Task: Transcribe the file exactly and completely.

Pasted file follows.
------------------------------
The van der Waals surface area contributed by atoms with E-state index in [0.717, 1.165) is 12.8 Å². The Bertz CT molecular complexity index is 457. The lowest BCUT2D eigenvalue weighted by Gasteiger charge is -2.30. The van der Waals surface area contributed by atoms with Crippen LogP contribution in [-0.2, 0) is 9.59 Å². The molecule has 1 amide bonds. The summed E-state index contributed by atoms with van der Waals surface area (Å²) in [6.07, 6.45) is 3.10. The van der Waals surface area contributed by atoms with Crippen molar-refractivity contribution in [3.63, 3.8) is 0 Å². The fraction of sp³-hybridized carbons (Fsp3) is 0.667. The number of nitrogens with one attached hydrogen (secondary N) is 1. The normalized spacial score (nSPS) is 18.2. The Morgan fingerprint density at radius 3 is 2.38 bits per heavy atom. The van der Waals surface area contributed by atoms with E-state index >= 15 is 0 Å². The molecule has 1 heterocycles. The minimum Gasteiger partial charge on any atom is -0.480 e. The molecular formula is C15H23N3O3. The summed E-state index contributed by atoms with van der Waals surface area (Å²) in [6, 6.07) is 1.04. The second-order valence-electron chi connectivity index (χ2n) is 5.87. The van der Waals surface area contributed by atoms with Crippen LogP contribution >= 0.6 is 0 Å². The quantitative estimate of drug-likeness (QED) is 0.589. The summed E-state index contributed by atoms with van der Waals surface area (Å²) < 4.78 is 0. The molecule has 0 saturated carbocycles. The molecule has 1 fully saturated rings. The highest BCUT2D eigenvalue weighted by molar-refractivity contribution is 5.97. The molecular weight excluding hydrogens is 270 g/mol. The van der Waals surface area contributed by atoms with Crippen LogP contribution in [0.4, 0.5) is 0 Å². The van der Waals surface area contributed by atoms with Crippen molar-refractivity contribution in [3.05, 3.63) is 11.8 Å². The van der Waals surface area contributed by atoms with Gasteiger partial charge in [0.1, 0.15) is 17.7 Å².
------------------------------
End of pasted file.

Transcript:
The van der Waals surface area contributed by atoms with E-state index in [0.717, 1.165) is 12.8 Å². The Bertz CT molecular complexity index is 457. The lowest BCUT2D eigenvalue weighted by Gasteiger charge is -2.30. The van der Waals surface area contributed by atoms with Crippen LogP contribution in [-0.2, 0) is 9.59 Å². The molecule has 1 amide bonds. The summed E-state index contributed by atoms with van der Waals surface area (Å²) in [6.07, 6.45) is 3.10. The van der Waals surface area contributed by atoms with Crippen molar-refractivity contribution in [3.63, 3.8) is 0 Å². The fraction of sp³-hybridized carbons (Fsp3) is 0.667. The number of nitrogens with one attached hydrogen (secondary N) is 1. The normalized spacial score (nSPS) is 18.2. The Morgan fingerprint density at radius 3 is 2.38 bits per heavy atom. The van der Waals surface area contributed by atoms with E-state index >= 15 is 0 Å². The molecule has 1 heterocycles. The minimum Gasteiger partial charge on any atom is -0.480 e. The molecular formula is C15H23N3O3. The summed E-state index contributed by atoms with van der Waals surface area (Å²) in [6, 6.07) is 1.04. The second-order valence-electron chi connectivity index (χ2n) is 5.87. The van der Waals surface area contributed by atoms with Crippen LogP contribution >= 0.6 is 0 Å². The quantitative estimate of drug-likeness (QED) is 0.589. The summed E-state index contributed by atoms with van der Waals surface area (Å²) < 4.78 is 0. The molecule has 0 saturated carbocycles. The molecule has 1 fully saturated rings. The highest BCUT2D eigenvalue weighted by molar-refractivity contribution is 5.97. The molecular weight excluding hydrogens is 270 g/mol. The van der Waals surface area contributed by atoms with Crippen LogP contribution in [0.4, 0.5) is 0 Å². The van der Waals surface area contributed by atoms with Crippen molar-refractivity contribution in [3.05, 3.63) is 11.8 Å². The van der Waals surface area contributed by atoms with Gasteiger partial charge in [0.1, 0.15) is 17.7 Å².